After a week my journalistic curiosity got the best of me and I decided to try a "point of view" experiment. I wanted to find out what I could and could not do without cheating while staying seated in the chair. I learned that you can cook from a wheelchair in a frying pan, but a tall pot made seeing inside impossible. You can load a top loading washing machine but can't reach inside to unload it. And when a fluorescent light blew out in the kitchen, I had absolutely no clue as to how someone would replace it from a chair.

In the days after I was done with the wheelchair, other obstacles that had become visual wallpaper to me suddenly became crystal clear. How does someone in a wheelchair get something from a top shelf in a supermarket? Why do so many stores have handicapped parking but narrow aisles that make it impossible for anyone in a wheelchair to shop? Why are the tables in some restaurants so close together? Sidewalks without ramps made no sense.

I realized the term "handicapped accessible" falls a little short. Actually, a lot short. What we need in this country is "handicapped friendly." This concept won't be found in the Americans with Disabilities Act, but it doesn't need to be there. It's just common courtesy, that, I'm sorry to say, those of us who can walk don't think about.

Do supermarkets really need three rows of corn flakes on the top shelf? Why not stack things vertically, with one row on the bottom, middle and top shelf? They already put candy on low shelves for children; why not take care of those in wheelchairs with limited reach?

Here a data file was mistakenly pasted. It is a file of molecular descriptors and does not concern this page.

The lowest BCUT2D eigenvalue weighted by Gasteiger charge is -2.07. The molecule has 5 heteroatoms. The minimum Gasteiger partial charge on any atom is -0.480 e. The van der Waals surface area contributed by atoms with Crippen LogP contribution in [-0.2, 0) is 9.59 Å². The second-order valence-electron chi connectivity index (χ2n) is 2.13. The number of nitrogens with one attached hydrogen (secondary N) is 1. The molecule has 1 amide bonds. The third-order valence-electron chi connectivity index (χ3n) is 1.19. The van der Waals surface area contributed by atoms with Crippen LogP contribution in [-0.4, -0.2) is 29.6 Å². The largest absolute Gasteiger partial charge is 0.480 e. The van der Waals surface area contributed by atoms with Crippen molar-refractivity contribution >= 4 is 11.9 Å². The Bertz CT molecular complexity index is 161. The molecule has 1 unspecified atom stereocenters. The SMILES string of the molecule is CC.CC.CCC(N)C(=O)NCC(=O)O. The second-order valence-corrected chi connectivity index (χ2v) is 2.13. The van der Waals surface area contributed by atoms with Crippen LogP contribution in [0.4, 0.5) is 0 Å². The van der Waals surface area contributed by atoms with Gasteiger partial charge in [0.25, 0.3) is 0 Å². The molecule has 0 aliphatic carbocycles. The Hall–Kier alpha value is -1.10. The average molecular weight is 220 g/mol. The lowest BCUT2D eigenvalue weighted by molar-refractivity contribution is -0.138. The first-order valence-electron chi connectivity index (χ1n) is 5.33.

Why doesn't all new construction of both homes and businesses require doors made wide enough to accommodate wheelchairs?

Can't every place of business just buy a yardstick and make sure people in wheelchairs can get around?

And would it kill some cities to get a jackhammer and some cement to fix every sidewalk?

Little stuff, sure, but it could make life so much easier for so many.

I'm walking again, but I now know that if I ever end up in a wheelchair, I can still do a lot.

Funny, how surgery on my knee really opened my eyes.

Thursday, September 3, 2009

The Principal's office

The News Director wanders over to your desk, wearing a stern look. "Can I see you in my office?"

Your heart jumps into overdrive as you follow your boss into the office. The newsroom goes quiet. You're told to take a seat. The ND closes the door and closes the venetian blinds, a semaphore code to the rest of the newsroom that you're about to be chewed out. Your mouth goes dry and you break out in a cold sweat as the executioner takes his seat behind the desk.

And just like that you're back in the third grade, sitting in the Principal's office for chewing gum in class.

Sound familiar? Some of you probably broke out in hives just reading that.

I once went to a management seminar and we spent a good deal of time discussing office meetings. Specifically, we wanted to get across to the newsroom staff that just because the door is closed, it doesn't mean anything bad is going on. Lots of people offered lots of suggestions.